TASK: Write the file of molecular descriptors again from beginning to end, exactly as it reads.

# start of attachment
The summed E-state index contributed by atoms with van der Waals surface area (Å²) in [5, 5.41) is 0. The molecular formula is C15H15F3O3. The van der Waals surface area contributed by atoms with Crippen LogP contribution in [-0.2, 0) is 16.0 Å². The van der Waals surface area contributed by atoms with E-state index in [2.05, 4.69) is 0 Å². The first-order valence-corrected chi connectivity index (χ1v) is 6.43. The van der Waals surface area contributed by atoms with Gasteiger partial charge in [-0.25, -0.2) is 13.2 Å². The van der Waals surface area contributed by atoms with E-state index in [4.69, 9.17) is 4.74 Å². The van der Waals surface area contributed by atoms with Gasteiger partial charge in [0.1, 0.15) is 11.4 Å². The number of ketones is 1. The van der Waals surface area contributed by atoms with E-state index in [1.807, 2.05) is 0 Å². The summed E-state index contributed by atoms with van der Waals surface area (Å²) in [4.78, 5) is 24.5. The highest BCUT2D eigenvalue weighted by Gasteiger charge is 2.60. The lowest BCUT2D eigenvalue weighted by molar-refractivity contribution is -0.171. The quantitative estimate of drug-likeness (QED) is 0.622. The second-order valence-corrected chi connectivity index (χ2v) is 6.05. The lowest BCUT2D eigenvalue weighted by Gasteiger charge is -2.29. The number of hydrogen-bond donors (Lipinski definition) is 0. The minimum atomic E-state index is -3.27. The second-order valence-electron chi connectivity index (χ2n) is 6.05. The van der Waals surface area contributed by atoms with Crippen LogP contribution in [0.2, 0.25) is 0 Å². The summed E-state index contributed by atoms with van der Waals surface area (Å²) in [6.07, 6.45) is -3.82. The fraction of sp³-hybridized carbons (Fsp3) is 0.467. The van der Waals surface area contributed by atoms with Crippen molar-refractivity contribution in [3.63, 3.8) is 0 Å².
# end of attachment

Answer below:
The summed E-state index contributed by atoms with van der Waals surface area (Å²) in [5, 5.41) is 0. The molecular formula is C15H15F3O3. The van der Waals surface area contributed by atoms with Crippen LogP contribution in [-0.2, 0) is 16.0 Å². The van der Waals surface area contributed by atoms with E-state index in [2.05, 4.69) is 0 Å². The first-order valence-corrected chi connectivity index (χ1v) is 6.43. The van der Waals surface area contributed by atoms with Gasteiger partial charge in [-0.25, -0.2) is 13.2 Å². The van der Waals surface area contributed by atoms with E-state index in [4.69, 9.17) is 4.74 Å². The van der Waals surface area contributed by atoms with Gasteiger partial charge in [0.1, 0.15) is 11.4 Å². The number of ketones is 1. The van der Waals surface area contributed by atoms with E-state index in [1.807, 2.05) is 0 Å². The summed E-state index contributed by atoms with van der Waals surface area (Å²) in [4.78, 5) is 24.5. The highest BCUT2D eigenvalue weighted by Gasteiger charge is 2.60. The lowest BCUT2D eigenvalue weighted by molar-refractivity contribution is -0.171. The quantitative estimate of drug-likeness (QED) is 0.622. The second-order valence-corrected chi connectivity index (χ2v) is 6.05. The lowest BCUT2D eigenvalue weighted by Gasteiger charge is -2.29. The number of hydrogen-bond donors (Lipinski definition) is 0. The minimum atomic E-state index is -3.27. The second-order valence-electron chi connectivity index (χ2n) is 6.05. The van der Waals surface area contributed by atoms with Crippen LogP contribution in [0.2, 0.25) is 0 Å². The summed E-state index contributed by atoms with van der Waals surface area (Å²) in [6.07, 6.45) is -3.82. The fraction of sp³-hybridized carbons (Fsp3) is 0.467. The van der Waals surface area contributed by atoms with Crippen molar-refractivity contribution in [3.63, 3.8) is 0 Å².